Thursday, December 8, 2016
Trees speak differently in the dark.
I can’t quite understand, yet
I feel their words.
No shape or tone comes forth,
just a longing
for something I can’t quite clarify.
A belief, perhaps, in something more.
I will myself quiet
and open my heart
but the words I so long to hear
are lost. In my humanness, I turn away
only to be called back seconds later. Was that my name?
My heart aches now in the memory of it.
It is one of longing, of loosening the holds—
remembering something but not quite.
If I put words to it, my words, my own interpretation,
I say it is sadness or perhaps a vulnerability—
a desire to get it right layered over with the uncertainty
that I might never, ever
these being of the dark wood
who invite me to hear with ears that must learn
a new way of listening.
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Saturday, December 3, 2016
First they came for the Socialists, and I did not speak out—
Recently several Muslim-Canadians have been assaulted in eastern Canada. Many say it is a result of the emboldened Alt-right. Of course, I am outraged but when I ask myself what I should do, I whisper: they are too far away for me to provide support.
Then they came for the Trade Unionists, and I did not speak out—
Because I was not a Trade Unionist.
When racist flyers were distributed in Richmond, the second batch in a few weeks, I thought, yes, it is time, I should go and stand with the Asian community. Too bad, I cannot. I have to go to work.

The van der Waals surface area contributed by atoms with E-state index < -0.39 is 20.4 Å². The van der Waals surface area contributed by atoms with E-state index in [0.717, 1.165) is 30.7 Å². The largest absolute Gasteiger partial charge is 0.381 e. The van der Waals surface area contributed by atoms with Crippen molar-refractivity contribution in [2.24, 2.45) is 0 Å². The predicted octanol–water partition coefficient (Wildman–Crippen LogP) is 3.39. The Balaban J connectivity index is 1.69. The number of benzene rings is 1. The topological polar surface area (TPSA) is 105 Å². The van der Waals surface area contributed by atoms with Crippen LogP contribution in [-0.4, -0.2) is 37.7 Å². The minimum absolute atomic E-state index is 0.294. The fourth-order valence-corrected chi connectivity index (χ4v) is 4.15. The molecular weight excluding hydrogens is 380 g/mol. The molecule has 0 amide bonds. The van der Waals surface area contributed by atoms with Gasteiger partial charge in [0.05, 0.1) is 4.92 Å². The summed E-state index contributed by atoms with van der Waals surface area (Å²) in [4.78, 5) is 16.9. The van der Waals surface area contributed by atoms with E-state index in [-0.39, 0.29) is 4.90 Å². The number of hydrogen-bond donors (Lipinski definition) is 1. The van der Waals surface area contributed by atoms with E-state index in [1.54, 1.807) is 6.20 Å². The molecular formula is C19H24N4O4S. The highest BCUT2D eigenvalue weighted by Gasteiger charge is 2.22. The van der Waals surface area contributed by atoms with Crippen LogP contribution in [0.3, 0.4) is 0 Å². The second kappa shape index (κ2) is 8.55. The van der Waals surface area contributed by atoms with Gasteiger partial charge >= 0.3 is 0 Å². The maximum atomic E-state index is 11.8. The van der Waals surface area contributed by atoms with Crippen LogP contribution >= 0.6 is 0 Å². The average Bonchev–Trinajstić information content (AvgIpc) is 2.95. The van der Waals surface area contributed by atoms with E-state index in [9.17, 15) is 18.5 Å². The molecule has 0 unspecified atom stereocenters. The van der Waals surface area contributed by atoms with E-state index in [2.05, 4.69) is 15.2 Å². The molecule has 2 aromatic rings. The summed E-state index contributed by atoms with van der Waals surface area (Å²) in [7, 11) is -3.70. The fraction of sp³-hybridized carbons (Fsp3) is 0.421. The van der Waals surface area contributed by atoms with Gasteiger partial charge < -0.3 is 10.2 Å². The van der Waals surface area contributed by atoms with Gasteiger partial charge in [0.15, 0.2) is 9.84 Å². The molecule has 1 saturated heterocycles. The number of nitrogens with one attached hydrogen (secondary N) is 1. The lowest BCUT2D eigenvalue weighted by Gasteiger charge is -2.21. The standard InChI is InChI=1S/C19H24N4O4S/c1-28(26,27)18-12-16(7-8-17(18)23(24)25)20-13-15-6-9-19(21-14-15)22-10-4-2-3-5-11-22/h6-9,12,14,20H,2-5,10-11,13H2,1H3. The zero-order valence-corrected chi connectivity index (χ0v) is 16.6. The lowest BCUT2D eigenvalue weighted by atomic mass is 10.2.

Then they came for the Jews, and I did not speak out—
Because I was not a Jew.
A few days ago, the federal government pronounced the death toll for Southern Resident Killer Whales with its approval of the Kinder Morgan pipeline and the resultant seven-fold in tanker traffic. I felt betrayed and angry. But I didn’t march and the protest letters to my MPs have yet to be composed.
And just yesterday, that same government suggested 2019 might be too soon for electoral reform, that “it would be ‘irresponsible’ to go ahead with the plan before the next election.”
Then they came for me—and there was no one left to speak for me.
* * *
Timothy Snyder, a history professor at Yale, offers some practical advice for Americans facing four years of Trumpism. He’s derived twenty lessons from the rise of fascism, Nazism and communism in the twentieth century that are not only applicable to the States but to citizens in any country to help keep their government in check. Click here for a summary on each point.
1. Do not obey in advance.